Sometimes, human trafficking is hiding in plain sight.
“Human trafficking has affected every community in Orange County. We have been able to be connected to survivors across every community,” says Pam O’Dea, collaborative programs director for Safe Homes of Orange County.
It also takes many forms, including forced labor, migrant workers or any other labor that requires a physical force and manipulation.
Cases of sex trafficking, such as the recent Edwards trial tend to be more visible and prevalent, but victims advocate O'Dea says that labor trafficking without sex is happening here, too.
Those working to combat the issue say the signs of human trafficking are all around, and can especially affect young people, women, and immigrants.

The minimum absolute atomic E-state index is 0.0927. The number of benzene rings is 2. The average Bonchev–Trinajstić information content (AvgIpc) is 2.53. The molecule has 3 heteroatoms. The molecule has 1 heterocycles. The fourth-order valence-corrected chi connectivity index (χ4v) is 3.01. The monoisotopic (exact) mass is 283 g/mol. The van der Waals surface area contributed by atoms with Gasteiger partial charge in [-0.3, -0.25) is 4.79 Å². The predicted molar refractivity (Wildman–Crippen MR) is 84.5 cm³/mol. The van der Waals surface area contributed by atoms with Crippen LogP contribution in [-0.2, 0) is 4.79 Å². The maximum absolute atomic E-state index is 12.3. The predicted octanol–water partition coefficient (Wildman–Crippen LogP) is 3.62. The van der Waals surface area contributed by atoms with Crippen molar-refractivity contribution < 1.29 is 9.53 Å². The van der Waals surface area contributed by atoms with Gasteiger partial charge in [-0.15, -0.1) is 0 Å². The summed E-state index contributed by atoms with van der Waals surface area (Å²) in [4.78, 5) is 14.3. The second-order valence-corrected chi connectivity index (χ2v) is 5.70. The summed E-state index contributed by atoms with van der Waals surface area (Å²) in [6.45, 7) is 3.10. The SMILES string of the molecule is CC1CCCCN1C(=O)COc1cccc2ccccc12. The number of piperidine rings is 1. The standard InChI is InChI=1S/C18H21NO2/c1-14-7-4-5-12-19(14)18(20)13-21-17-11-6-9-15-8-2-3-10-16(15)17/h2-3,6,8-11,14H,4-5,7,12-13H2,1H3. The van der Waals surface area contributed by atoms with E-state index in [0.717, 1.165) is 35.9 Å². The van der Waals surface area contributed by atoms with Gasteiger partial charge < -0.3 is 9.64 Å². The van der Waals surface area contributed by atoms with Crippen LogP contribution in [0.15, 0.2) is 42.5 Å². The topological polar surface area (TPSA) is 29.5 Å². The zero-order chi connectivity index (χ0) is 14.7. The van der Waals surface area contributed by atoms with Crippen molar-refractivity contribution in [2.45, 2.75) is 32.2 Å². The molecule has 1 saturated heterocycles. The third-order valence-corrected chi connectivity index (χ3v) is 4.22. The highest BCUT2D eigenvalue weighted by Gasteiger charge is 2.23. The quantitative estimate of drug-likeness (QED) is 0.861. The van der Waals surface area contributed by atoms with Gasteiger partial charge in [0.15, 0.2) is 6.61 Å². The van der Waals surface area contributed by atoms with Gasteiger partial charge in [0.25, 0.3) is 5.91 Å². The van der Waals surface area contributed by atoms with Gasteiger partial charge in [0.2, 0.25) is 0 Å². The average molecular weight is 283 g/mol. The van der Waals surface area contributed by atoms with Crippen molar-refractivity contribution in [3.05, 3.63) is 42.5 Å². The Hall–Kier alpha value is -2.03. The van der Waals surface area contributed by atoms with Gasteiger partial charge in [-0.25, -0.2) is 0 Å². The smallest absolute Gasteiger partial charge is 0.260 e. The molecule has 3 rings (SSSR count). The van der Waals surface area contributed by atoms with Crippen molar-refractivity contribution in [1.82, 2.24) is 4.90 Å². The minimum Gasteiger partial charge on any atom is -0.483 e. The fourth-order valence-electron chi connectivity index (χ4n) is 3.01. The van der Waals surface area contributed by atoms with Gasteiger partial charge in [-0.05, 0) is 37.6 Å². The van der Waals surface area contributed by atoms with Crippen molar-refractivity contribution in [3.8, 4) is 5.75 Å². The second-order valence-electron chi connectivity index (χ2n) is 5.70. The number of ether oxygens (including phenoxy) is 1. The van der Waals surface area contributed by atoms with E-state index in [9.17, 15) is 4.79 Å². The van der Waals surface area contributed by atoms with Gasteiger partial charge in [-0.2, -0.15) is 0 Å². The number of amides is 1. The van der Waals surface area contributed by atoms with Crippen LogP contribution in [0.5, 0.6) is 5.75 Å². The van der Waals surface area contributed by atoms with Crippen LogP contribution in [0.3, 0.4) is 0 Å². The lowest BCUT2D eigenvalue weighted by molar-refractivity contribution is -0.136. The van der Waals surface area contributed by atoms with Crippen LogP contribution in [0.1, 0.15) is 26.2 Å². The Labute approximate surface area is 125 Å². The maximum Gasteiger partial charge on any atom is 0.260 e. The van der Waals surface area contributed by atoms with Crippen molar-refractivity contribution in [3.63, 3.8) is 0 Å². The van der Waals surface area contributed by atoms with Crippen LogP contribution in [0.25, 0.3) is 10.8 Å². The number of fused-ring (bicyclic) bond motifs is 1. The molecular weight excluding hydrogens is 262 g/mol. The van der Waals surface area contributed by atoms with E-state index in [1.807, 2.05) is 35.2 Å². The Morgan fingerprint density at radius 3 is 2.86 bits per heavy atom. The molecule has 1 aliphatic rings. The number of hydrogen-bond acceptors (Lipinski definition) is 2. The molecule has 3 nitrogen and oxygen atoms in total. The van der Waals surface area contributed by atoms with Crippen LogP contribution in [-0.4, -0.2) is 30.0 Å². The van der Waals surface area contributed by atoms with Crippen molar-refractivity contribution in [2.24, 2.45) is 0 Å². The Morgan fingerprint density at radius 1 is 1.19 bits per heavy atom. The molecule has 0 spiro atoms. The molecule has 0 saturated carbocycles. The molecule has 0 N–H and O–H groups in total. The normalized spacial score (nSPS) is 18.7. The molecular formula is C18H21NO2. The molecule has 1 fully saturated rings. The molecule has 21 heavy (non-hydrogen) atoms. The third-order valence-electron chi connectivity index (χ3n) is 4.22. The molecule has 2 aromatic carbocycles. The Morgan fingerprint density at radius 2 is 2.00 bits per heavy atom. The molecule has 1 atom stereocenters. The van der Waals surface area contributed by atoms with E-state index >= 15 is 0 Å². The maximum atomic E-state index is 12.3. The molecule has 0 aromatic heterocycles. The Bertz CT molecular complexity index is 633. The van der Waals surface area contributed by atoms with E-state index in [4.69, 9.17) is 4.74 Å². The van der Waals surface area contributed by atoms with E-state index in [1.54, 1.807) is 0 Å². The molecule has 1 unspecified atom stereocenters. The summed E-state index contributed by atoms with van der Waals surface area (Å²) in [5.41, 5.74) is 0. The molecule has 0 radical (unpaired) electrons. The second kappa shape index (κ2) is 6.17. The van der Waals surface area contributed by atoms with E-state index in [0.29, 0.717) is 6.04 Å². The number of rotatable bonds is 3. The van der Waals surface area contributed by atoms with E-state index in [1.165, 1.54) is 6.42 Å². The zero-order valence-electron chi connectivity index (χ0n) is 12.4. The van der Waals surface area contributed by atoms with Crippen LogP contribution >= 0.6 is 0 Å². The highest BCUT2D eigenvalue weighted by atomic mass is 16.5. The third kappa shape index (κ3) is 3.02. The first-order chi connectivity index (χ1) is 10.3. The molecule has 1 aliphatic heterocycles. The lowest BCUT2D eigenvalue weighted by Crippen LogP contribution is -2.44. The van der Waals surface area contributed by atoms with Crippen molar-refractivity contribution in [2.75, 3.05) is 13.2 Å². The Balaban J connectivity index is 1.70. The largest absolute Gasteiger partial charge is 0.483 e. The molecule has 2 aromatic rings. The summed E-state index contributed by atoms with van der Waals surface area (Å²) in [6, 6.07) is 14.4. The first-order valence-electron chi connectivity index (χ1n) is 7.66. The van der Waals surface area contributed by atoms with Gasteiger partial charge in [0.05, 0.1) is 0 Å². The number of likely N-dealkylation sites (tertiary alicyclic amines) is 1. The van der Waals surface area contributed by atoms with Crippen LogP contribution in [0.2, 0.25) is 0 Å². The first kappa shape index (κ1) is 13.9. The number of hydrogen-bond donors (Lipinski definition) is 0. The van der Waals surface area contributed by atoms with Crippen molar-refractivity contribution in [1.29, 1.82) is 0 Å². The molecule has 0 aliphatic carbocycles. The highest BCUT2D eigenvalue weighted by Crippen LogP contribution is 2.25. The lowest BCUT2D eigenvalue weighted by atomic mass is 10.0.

“I see this child in front of the store begging for money. I go into the salon and the individuals there look like they're not being very well treated,” O’Dea says. “Or they come in a van load from different places in the community and they're being moved from one salon to another.”
And according to data from a study done by Covenant House, 77 percent of trafficking cases are perpetuated by someone the victim knows.